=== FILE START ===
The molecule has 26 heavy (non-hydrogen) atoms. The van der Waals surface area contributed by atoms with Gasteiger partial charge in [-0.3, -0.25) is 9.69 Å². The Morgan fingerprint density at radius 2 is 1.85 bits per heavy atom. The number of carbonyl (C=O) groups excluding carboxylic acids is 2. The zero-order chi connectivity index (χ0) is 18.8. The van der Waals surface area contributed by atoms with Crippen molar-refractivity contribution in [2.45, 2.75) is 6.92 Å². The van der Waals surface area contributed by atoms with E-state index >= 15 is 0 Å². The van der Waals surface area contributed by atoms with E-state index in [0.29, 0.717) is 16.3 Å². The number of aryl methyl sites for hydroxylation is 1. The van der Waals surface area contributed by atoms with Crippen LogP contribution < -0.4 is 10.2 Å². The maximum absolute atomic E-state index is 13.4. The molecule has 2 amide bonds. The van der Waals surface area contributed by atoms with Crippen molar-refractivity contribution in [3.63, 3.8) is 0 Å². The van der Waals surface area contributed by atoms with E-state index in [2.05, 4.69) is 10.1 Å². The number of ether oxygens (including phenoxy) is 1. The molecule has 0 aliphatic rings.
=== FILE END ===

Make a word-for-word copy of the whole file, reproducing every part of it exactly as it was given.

The molecule has 26 heavy (non-hydrogen) atoms. The van der Waals surface area contributed by atoms with Gasteiger partial charge in [-0.3, -0.25) is 9.69 Å². The Morgan fingerprint density at radius 2 is 1.85 bits per heavy atom. The number of carbonyl (C=O) groups excluding carboxylic acids is 2. The zero-order chi connectivity index (χ0) is 18.8. The van der Waals surface area contributed by atoms with Crippen molar-refractivity contribution in [2.45, 2.75) is 6.92 Å². The van der Waals surface area contributed by atoms with E-state index >= 15 is 0 Å². The van der Waals surface area contributed by atoms with E-state index in [0.29, 0.717) is 16.3 Å². The number of aryl methyl sites for hydroxylation is 1. The van der Waals surface area contributed by atoms with Crippen LogP contribution < -0.4 is 10.2 Å². The maximum absolute atomic E-state index is 13.4. The molecule has 2 amide bonds. The van der Waals surface area contributed by atoms with Crippen molar-refractivity contribution in [3.63, 3.8) is 0 Å². The van der Waals surface area contributed by atoms with E-state index in [2.05, 4.69) is 10.1 Å². The number of ether oxygens (including phenoxy) is 1. The molecule has 0 aliphatic rings.